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Iron Toxicity Workup

  • Author: Clifford S Spanierman, MD; Chief Editor: Asim Tarabar, MD  more...
 
Updated: Dec 04, 2015
 

Laboratory Studies

The workup for iron toxicity includes the following studies:

  • Serum iron
  • Glucose
  • Complete blood count (CBC)
  • Serum lactate
  • Arterial blood gas (ABG) - To assess for metabolic acidosis
  • Serum electrolytes - For anion gap calculation
  • Renal function tests
  • Liver function tests (LFTs)
  • Coagulation studies
  • Lipase and amylase levels - Occasional patients experience pancreatic injury
  • Pregnancy test in women of childbearing age
  • Blood type and cross-matching
  • Ferritin levels - Helpful for diagnosing chronic toxicity; levels may exceed 1000 mcg/L

For serum iron measurement, samples should be drawn at least 4 hours postingestion, to allow levels to reach steady state; however, levels drawn more than 6 hours after ingestion may underestimate toxicity because of ferritin binding and redistribution of iron. The significance of results is as follows:

  • In adults, levels may not correlate well with the clinical presentation
  • Mild-to-moderate toxicity generally manifests at levels of 350-500 mcg/dL
  • Persistently symptomatic patients with serum iron levels higher than 350 mcg/dL should be admitted
  • Hepatotoxicity usually is observed at levels higher than 500 mcg/dL
  • Levels higher than 800 mcg/dL are associated with severe toxicity
  • Patients with serum iron levels higher than 1000 mcg/dL should be in a facility that can provide age-appropriate intensive care

Glucose levels exceeding 150 mg/dL are common with severe iron toxicity. Following glucose levels is important because hepatic dysfunction may cause hypoglycemia.

On the CBC, a white blood cell (WBC) count of more than 15,000/mm3 is associated with severe iron poisoning. A CBC is also helpful because anemia from blood loss may develop.

LFTs are indicated because hepatic dysfunction is common in severe iron poisoning. The liver is the first organ outside of the GI tract to receive a large iron load, which enters through the portal blood supply.

Electrolyte measurements and renal function tests assist in calculation of the anion gap (see the Anion Gap calculator) and detection of electrolyte abnormalities and the presence of prerenal azotemia. Iron toxicity is one of the causes of acidosis with an increased anion gap, as noted in the mnemonic MUDPILES (M-methanol; U-uremia; D-diabetic ketoacidosis, alcoholic ketoacidosis; P-paraldehyde, phenformin; I-iron, isoniazid; L-lactic [ie, carbon monoxide, cyanide]; E-ethylene glycol; S-salicylates).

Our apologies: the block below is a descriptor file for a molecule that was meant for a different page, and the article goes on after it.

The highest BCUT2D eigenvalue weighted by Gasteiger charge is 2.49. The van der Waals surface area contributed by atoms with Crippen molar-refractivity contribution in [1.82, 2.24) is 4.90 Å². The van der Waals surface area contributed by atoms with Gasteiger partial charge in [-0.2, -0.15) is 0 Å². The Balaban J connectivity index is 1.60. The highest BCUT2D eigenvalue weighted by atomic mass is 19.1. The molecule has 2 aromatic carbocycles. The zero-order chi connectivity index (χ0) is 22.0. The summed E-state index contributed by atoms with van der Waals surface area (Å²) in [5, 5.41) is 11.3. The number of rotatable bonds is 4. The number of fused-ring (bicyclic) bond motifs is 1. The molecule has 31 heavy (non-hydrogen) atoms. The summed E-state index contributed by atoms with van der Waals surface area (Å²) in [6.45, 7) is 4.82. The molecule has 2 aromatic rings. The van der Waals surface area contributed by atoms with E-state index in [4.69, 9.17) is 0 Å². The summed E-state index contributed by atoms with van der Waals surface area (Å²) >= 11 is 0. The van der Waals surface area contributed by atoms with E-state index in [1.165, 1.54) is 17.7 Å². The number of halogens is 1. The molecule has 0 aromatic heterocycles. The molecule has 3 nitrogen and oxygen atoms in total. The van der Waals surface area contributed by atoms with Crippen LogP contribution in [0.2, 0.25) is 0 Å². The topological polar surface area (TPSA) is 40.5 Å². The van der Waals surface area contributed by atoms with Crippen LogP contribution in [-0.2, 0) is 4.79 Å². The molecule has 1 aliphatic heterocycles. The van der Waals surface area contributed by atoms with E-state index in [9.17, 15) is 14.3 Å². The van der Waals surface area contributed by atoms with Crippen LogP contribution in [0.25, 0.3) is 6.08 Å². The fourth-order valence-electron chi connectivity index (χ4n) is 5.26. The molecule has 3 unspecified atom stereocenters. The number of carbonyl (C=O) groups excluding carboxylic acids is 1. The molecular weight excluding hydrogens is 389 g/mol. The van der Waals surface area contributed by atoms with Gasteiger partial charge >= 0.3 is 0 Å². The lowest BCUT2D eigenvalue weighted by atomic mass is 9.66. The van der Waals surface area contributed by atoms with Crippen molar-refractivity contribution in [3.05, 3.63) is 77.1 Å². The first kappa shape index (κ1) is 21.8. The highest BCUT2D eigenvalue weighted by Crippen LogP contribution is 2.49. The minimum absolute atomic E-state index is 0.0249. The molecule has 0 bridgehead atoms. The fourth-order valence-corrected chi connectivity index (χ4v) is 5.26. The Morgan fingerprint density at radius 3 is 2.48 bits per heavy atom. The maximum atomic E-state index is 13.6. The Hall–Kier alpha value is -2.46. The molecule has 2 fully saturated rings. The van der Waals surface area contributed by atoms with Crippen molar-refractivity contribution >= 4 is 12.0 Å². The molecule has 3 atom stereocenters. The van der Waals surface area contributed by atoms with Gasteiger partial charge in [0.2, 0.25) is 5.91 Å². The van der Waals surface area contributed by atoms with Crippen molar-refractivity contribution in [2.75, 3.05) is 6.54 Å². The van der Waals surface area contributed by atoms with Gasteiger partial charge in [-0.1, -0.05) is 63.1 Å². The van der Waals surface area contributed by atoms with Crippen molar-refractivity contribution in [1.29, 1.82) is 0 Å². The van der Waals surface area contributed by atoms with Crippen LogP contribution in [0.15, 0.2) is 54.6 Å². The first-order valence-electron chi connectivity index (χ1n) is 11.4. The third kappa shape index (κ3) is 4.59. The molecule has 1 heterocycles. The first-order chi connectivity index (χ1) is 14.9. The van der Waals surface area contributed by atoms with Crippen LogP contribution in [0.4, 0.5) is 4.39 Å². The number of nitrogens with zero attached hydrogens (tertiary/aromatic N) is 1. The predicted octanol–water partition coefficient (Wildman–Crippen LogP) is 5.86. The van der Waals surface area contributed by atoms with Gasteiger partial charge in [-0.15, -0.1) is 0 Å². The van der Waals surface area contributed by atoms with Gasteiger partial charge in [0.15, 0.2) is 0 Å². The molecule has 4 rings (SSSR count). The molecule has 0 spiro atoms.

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Imaging Studies

Iron tablets remain radiopaque for a few hours postingestion, and may be visible on a kidneys, ureters, bladder (KUB) film. However, the absence of radiopacities does not rule out a significant or even potentially lethal ingestion.

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Contributor Information and Disclosures
Author

Clifford S Spanierman, MD Consulting Staff, Departments of Emergency Medicine and Pediatrics, Lutheran General Hospital of Oak Brook, Advocate Health System

Disclosure: Nothing to disclose.

Specialty Editor Board

John T VanDeVoort, PharmD Regional Director of Pharmacy, Sacred Heart and St Joseph's Hospitals

John T VanDeVoort, PharmD is a member of the following medical societies: American Society of Health-System Pharmacists

Disclosure: Nothing to disclose.

John G Benitez, MD, MPH Associate Professor, Department of Medicine, Medical Toxicology, Vanderbilt University Medical Center; Managing Director, Tennessee Poison Center

John G Benitez, MD, MPH is a member of the following medical societies: American Academy of Clinical Toxicology, American Academy of Emergency Medicine, American College of Medical Toxicology, American College of Preventive Medicine, Undersea and Hyperbaric Medical Society, Wilderness Medical Society, American College of Occupational and Environmental Medicine

Disclosure: Nothing to disclose.

Chief Editor

Asim Tarabar, MD Assistant Professor, Director, Medical Toxicology, Department of Emergency Medicine, Yale University School of Medicine; Consulting Staff, Department of Emergency Medicine, Yale-New Haven Hospital

Disclosure: Nothing to disclose.

Additional Contributors

David C Lee, MD Research Director, Department of Emergency Medicine, Associate Professor, North Shore University Hospital and New York University Medical School

David C Lee, MD is a member of the following medical societies: American Academy of Emergency Medicine, American College of Emergency Physicians, American College of Medical Toxicology, Society for Academic Emergency Medicine

Disclosure: Nothing to disclose.

References
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  4. Tenenbein M. Benefits of parenteral deferoxamine for acute iron poisoning. J Toxicol Clin Toxicol. 1996. 34(5):485-9. [Medline].

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